Christopher Nolan’s The Dark Knight, the director’s follow-up to Batman Begins, is perhaps the quintessential example of a sequel that examines the qualities that made its predecessor great, hones in on those, and then sets its sights even higher, becoming something completely of its own.
There are a lot of people who are of the mindset that The Dark Knight is vastly superior to Batman Begins. I find that to be entirely untrue: if Batman Begins hadn’t been what it was, The Dark Knight could never have been made. And I don’t mean that in the obvious, “if the original was never made there wouldn’t be a sequel,” way. I mean, literally, that if Christopher Nolan had done Batman Begins differently, The Dark Knight could never have exceeded typical superhero shtick and leapt instantly to the top of societal consciousness.
Batman Begins set the foundation for Nolan’s Batman. Nolan knew he wanted to make a darker, grittier, more serious and grounded Batman. And so, in order for Nolan’s Batman to become a regular part of our society, the director needed to recognize Batman’s previously silly comic book portrayals and pay homage to it before he could move forward.
Not until the middle of Batman Begins do we begin to see his transformation from playboy Bruce Wayne to superhero Batman, well, begin. And with that, it’s as though Nolan says, “Alright, I can admit to you that a man dressing as a bat and fighting crime is somewhat silly, but as we move forward with this film, you’ll begin to see why you should be taking Batman seriously.” The film’s somewhat comic tone allows us to more easily make our transformation from non believer to believer. And we have. Thus ends the setup for The Dark Knight; now for the film.
The Dark Knight is a film that is now intimately woven into our cultural fabric. It is the standard that all other comic book films are judged against. The film tackles relevant social and political issues, without Nolan ever making a true argument for which side to take. Nolan simply wants to tell his Batman tale as he sees it in his head.
2008’s Gotham is unsettlingly real. It could pass for most any Big City, USA. It’s a place where the good guys become the bad guys, and the bad guys become even worse. And it’s because of this reality that the film has taken up such space in our memory. The Dark Knight isn’t so much about a man who dresses as a Bat as it is about a city so corrupt that requires such a man’s services. And so Nolan has built a world where we not only accept that there is a vigilante dressed as a bat, we embrace it.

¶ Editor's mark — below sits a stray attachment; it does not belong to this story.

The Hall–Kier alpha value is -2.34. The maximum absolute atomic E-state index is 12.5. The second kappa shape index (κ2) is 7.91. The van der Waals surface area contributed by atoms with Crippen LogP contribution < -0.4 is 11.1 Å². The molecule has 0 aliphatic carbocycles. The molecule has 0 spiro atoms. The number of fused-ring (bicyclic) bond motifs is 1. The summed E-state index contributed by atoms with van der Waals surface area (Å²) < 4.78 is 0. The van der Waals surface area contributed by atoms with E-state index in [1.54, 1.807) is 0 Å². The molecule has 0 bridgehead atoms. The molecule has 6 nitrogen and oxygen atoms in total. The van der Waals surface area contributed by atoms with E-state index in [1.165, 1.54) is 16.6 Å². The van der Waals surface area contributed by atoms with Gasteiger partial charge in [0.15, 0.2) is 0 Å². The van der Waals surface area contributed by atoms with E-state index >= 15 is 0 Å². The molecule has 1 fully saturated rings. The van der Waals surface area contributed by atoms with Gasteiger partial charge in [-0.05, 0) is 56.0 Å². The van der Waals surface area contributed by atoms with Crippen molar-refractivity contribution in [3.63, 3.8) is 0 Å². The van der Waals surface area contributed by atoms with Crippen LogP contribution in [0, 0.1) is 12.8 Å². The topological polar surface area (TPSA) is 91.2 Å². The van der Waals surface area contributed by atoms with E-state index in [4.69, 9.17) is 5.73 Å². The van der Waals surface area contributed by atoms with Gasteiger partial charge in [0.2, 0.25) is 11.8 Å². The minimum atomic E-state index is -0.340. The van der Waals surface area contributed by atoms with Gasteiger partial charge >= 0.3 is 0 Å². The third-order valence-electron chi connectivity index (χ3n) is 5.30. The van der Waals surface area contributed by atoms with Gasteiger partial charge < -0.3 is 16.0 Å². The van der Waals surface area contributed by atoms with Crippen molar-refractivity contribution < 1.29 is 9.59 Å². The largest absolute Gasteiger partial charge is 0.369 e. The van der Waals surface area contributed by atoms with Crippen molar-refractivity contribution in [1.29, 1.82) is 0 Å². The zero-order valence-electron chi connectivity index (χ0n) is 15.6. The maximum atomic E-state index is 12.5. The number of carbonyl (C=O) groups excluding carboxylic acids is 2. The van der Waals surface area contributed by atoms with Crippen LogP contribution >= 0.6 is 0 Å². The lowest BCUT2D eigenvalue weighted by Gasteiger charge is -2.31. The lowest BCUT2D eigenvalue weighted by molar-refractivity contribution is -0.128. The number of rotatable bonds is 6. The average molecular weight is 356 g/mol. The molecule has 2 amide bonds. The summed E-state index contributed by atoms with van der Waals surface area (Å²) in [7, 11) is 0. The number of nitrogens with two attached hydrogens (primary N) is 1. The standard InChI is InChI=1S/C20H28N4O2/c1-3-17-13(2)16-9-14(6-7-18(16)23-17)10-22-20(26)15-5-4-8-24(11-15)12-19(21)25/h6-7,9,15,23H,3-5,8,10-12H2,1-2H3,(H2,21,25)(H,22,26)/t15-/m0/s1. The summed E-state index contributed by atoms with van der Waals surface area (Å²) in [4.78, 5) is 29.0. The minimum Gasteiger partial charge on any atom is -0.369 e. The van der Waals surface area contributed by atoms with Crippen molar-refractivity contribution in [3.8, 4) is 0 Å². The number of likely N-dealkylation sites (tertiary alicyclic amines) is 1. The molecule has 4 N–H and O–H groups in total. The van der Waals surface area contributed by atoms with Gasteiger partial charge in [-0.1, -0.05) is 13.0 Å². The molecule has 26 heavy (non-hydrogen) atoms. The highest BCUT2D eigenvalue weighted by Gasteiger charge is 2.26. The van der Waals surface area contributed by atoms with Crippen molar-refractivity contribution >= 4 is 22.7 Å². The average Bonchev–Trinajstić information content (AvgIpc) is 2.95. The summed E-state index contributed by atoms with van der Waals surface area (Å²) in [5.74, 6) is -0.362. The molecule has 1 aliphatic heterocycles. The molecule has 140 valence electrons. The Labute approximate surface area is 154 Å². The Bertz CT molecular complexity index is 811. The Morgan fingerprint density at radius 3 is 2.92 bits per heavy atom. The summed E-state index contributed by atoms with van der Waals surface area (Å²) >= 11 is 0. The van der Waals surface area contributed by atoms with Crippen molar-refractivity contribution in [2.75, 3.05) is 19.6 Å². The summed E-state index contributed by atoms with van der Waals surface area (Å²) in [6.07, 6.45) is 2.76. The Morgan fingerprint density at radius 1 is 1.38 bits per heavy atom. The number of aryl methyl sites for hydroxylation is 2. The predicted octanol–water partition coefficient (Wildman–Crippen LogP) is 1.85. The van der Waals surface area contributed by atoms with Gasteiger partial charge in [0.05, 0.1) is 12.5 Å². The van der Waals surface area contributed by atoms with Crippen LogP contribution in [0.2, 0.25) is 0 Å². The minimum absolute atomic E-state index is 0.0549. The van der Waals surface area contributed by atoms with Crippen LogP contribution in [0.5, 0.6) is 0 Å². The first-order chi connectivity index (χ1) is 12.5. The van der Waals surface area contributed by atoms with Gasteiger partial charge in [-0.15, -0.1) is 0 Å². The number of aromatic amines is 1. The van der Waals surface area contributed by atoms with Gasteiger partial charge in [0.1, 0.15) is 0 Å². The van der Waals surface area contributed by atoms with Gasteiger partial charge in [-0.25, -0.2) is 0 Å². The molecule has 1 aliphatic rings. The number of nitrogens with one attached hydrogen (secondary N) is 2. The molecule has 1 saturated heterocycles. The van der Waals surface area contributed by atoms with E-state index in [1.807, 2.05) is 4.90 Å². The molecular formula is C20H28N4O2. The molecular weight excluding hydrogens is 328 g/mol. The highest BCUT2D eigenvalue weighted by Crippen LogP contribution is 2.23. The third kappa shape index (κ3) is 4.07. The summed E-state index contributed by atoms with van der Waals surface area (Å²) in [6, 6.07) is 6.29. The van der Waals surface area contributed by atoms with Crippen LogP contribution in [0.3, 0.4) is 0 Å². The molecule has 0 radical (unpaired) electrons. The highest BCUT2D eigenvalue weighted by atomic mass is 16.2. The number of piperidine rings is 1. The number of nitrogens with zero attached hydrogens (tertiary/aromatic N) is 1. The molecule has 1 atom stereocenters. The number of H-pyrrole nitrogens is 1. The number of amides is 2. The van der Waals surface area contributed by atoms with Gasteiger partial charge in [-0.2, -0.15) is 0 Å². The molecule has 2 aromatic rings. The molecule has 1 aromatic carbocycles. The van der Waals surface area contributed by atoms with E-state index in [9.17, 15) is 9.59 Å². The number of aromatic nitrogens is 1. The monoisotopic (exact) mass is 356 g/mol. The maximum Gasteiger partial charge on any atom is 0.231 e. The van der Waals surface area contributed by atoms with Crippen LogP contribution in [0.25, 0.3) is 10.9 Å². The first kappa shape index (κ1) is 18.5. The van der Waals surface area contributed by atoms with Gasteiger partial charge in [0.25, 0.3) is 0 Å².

Beginning shortly after Batman Begins left off, The Dark Knight starts by introducing us to a maniacally brilliant, dark, and deranged villain in Heath Ledger’s Joker. The Joker has been busy in Gotham, robbing banks and killing people left and right. To what end, we don’t know. Some people just want to watch the world burn, and the Joker is one of them.
Having already recruited Lieutenant Gordon (Gary Oldman) for help, Batman (Christian Bale) brings new District Attorney Harvey Dent (Aaron Eckhart) — Gotham’s White Knight — on board in trying to rid Gotham of its criminal underbelly. What they discover is that the corruption in Gotham has now fallen almost entirely under the responsibility of the Joker, who insists, “It’s all part of the plan.”
This plan includes issuing an ultimatum: every day that Batman continues to hide his identity, people will die. And no one is off-limits. Cops, lawyers, elected officials, innocent people, criminals, the Joker doesn’t discriminate. Soon he is captured and put into protective custody, but escapes his holding cell with a clever plan involving a homemade bomb. The Joker is again on the loose, and it is up to Batman to bring him down.
Placing his attacks squarely under the responsibility of Batman, the Joker is able to turn Gotham against the Caped Crusader and make sure that Bruce Wayne’s days as a vigilante crime fighter are numbered.
The theme of The Dark Knight is chaos, and it’s most ruthless agent is the Joker. It’s clear that this film is as much — or perhaps even more — about the Joker as it is about Batman. Heath Ledger brings such charisma and depth to the role that you’d be hard pressed to think he exists solely in the comic world. He is an intellectual terrorist, bringing anarchy to a city already on shaky ground. He is even able to corrupt the supposedly incorruptible Harvey Dent.
The White Knight to Wayne’s Dark Knight, Dent represents the good of Gotham. But once the only thing in his life that he cares about is gone, he tries to take vengeance on those responsible, namely Lieutenant Gordon and Batman. Dent’s descent into the evil that belies him, with his freshly burned face, is incredible to watch. It’s just unfortunate that he dies and so won’t reprise his role as the main villain in The Dark Knight Rises. But I digress.
Director Christopher Nolan and cinematographer Wally Pfister’s clever use of a new color palette — various blue and purple hues with loads of black — paint a picture that informs us that this film is a different beast than Batman Begins. It continues the storyline that was laid out at the end of that film, but The Dark Knight is a film all its own, one that is cold and dark and compelling. And Hans Zimmer’s second go-round at the composer’s stand is even more nuanced and complex than in Begins.
Without a doubt, Christopher Nolan’s The Dark Knight is the king of all comic book films to this point. It has transcended genre and taken a spot among the stars as a wildly entertaining, deeply complex, and wholly unsettling crime thriller. With an Oscar-winning turn from Heath Ledger and notable performances across the board by its stellar cast, The Dark Knight earns its reputation and has set the bar astronomically — and probably unrealistically — high for the last chapter in Christopher Nolan’s Batman saga, which hits theaters July 20.